Revealed! Top tips for becoming party of the new landed gentry

How YOU can escape to the chateau! As French property prices fall, experts reveal how to become part of the new landed gentry – including finding the best bargains in rural spots or buying an apartment in a conversion

  • Property experts have provided tips on how you can afford a château in France
  • Sarah Francies, from Sifex, said look at websites that specialise in châteaux sales
  • Julie Savill advised to search South of the Loire and north of the Dordogne rivers

While many of us have day-dreamed about living in a castle, it seems this mere vision could soon become a reality as French property prices are on the decrease. 

Avid property fans have spent hours watching Dick and Angel Strawbridge in Channel 4’s Escape to the Château, as they set out to renovate a 45-bedroom Château-de-la-Motte Husson in France, which they bought in 2014 for €321, 817 (£280,000). 

But speaking to The Times, several property experts have offered their top tips on how you, too, could become part of the new landed gentry – including the best regions to look for properties and important things to consider.   

Sarah Francis, who works for Sifex – a property website that specialises in the sale of châteaux – has told how the least expensive areas tend to be rural environments without easy access to travel.   

Meanwhile, Patrick Joseph of My French House, an estate agency, added that in general, the cheaper the château, the more expensive the project. 

This renovated château near Rouen in Normandy boasts ten bedrooms and is on the market for €1.7 million (£1.4 million) through Prestige Property

 This 13th-century château near Aulnay, Charente-Maritime, has seven bedrooms and is on sale for €657,000 (£571, 547) through Sife


According to one expert, the selling process is ‘discreet,’ so those hoping to buy would be best looking at property websites that specifically specialise in châteaux sales.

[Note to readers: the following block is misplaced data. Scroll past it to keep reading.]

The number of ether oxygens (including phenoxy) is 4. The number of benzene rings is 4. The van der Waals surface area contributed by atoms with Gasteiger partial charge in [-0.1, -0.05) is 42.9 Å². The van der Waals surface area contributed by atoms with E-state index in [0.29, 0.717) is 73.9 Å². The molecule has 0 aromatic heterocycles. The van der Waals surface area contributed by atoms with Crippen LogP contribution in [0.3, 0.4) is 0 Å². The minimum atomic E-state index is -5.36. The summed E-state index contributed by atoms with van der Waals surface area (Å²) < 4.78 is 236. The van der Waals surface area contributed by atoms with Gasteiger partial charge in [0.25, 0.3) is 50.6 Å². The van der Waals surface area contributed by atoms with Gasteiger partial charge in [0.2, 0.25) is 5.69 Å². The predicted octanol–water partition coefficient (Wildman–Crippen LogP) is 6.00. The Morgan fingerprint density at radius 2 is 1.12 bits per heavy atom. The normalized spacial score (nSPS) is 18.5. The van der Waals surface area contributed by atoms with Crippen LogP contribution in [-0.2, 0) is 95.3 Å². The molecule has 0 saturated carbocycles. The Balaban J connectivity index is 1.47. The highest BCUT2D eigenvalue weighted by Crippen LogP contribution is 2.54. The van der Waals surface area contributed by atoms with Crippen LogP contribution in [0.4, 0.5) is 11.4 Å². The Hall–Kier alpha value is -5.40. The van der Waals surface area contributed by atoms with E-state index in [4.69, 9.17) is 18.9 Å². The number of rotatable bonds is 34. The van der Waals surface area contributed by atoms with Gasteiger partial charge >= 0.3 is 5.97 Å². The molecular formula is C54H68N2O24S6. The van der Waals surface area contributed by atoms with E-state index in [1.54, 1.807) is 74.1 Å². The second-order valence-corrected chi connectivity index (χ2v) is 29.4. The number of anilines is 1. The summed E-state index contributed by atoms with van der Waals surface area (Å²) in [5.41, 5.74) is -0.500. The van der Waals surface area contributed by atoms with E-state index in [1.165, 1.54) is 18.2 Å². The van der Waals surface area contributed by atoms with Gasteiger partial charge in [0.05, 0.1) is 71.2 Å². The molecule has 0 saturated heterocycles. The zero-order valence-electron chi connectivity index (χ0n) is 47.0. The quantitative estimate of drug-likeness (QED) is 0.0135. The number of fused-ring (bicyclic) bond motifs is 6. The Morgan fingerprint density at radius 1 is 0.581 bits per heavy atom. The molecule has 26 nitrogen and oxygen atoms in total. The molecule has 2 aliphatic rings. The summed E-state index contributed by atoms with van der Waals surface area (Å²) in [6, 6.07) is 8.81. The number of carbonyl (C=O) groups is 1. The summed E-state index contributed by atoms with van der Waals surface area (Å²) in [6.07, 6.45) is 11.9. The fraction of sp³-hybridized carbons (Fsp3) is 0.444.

‘Most vendors would be horrified if a potential buyer were to appear without an agent,’ Sarah explained. 

‘Many would prefer not to be present and to leave the agent to broker the deal. As a result, the whereabouts of châteaux on the market tends to be a jealously guarded secret.’   


Don’t be fooled by a château which appears to be a bargain, because all may not be as it seems. 

According to expert Patrick Joseph of My French House, it could indicate the impressive property needs a lot of work doing, and could cost a bomb in the long-term.  

‘As a rule, the cheaper the château, the more expensive the project, the more time it will take to complete and the longer it will take to start generating income,’ he said.

For many, the attraction of the properties are its lucrative business possibilities – with vendors raking in a fortune after converting them into ideal hotels or wedding venues.      

This château is located near Chinon in the Loire Valley and features conical towers and water-filled moats. It is for sale on Sifex for €928,000 (£807, 299)

This ten-bedroom 13th-century moated château in Mayenne, just north of the Loire, is on sale on Leggett for €595, 000 (£517, 611)


More often than not, the hefty price tag for running a chateau is usually the very reason they end up on the market.

The experts told how many get so carried away with the long-term plans for the property, they forget to consider important costs – including the taxes. 

Additionally, the expense of the annual maintenance must also be carefully thought-out, as a healthy supply of savings will no doubt be required. 


The mountainous region of Auvergne is one of the most affordable places in France – and is a good place to start if you’re looking for a chateau, according to a property expert. 

With €441,000 (£383, 641), you can bag yourself a 15th-century château with an independent guest house and outbuildings in Allier through Leggett estate agency.

Meanwhile, a château in Puy de Dôme, which boasts seven bedrooms, has recently been reduced to €598,000 (£520, 220) through Sifex.

‘The least expensive areas tend to be more rural environments without easy access to travel,’ explained Sarah.   

Julie Savill from French estate agency Beaux Villages Immobilier went on to say how some of the best buys are in secret areas – including South of the Loire and north of the Dordogne rivers.

The expert also advised considering areas north of the Vienne and Indre borders.


Another property expert suggested if purchasing a château in its entirety is out of the question due to finances, there’s also the option of buying an apartment within one.

She went on to say how a three-bedroom château apartment in Indre-et-Loire is on the market for €275,000 (£239, 232) with My French House. 

Alternatively, Leggett are advertising a four-bedroom tower in an 18th-century château in the Dordogne for €593,600 (£516, 393). 

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